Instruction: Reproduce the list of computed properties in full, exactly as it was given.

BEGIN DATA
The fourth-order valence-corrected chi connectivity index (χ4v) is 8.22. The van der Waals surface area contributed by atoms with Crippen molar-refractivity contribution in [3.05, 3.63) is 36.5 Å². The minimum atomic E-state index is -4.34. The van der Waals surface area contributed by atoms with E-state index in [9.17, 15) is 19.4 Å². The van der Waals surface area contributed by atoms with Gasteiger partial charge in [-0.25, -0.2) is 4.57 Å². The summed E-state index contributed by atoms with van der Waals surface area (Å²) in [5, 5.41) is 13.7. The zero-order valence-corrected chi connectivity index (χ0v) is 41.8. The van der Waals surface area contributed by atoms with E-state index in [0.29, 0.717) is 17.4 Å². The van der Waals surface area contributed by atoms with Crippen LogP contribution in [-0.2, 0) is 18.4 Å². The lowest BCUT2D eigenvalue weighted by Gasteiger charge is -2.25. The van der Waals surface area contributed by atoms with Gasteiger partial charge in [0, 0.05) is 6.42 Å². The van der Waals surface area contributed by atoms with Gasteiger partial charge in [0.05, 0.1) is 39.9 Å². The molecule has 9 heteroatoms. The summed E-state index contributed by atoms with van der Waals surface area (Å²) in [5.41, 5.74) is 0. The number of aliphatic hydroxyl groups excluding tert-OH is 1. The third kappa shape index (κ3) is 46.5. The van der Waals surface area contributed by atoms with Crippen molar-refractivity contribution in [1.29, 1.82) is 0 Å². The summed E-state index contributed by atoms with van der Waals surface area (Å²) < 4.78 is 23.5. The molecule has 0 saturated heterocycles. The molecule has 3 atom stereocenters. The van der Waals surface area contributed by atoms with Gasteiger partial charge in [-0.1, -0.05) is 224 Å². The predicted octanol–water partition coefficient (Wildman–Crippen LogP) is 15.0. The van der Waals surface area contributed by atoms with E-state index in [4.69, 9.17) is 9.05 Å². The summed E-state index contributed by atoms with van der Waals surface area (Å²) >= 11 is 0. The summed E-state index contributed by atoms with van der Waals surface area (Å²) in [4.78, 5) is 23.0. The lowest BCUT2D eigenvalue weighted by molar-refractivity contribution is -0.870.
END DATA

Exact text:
The fourth-order valence-corrected chi connectivity index (χ4v) is 8.22. The van der Waals surface area contributed by atoms with Crippen molar-refractivity contribution in [3.05, 3.63) is 36.5 Å². The minimum atomic E-state index is -4.34. The van der Waals surface area contributed by atoms with E-state index in [9.17, 15) is 19.4 Å². The van der Waals surface area contributed by atoms with Gasteiger partial charge in [-0.25, -0.2) is 4.57 Å². The summed E-state index contributed by atoms with van der Waals surface area (Å²) in [5, 5.41) is 13.7. The zero-order valence-corrected chi connectivity index (χ0v) is 41.8. The van der Waals surface area contributed by atoms with E-state index in [0.29, 0.717) is 17.4 Å². The van der Waals surface area contributed by atoms with Crippen LogP contribution in [-0.2, 0) is 18.4 Å². The lowest BCUT2D eigenvalue weighted by Gasteiger charge is -2.25. The van der Waals surface area contributed by atoms with Gasteiger partial charge in [0, 0.05) is 6.42 Å². The van der Waals surface area contributed by atoms with Gasteiger partial charge in [0.05, 0.1) is 39.9 Å². The molecule has 9 heteroatoms. The summed E-state index contributed by atoms with van der Waals surface area (Å²) in [5.41, 5.74) is 0. The number of aliphatic hydroxyl groups excluding tert-OH is 1. The third kappa shape index (κ3) is 46.5. The van der Waals surface area contributed by atoms with Crippen molar-refractivity contribution in [1.29, 1.82) is 0 Å². The summed E-state index contributed by atoms with van der Waals surface area (Å²) < 4.78 is 23.5. The molecule has 0 saturated heterocycles. The molecule has 3 atom stereocenters. The van der Waals surface area contributed by atoms with Gasteiger partial charge in [-0.1, -0.05) is 224 Å². The predicted octanol–water partition coefficient (Wildman–Crippen LogP) is 15.0. The van der Waals surface area contributed by atoms with E-state index in [4.69, 9.17) is 9.05 Å². The summed E-state index contributed by atoms with van der Waals surface area (Å²) >= 11 is 0. The summed E-state index contributed by atoms with van der Waals surface area (Å²) in [4.78, 5) is 23.0. The lowest BCUT2D eigenvalue weighted by molar-refractivity contribution is -0.870.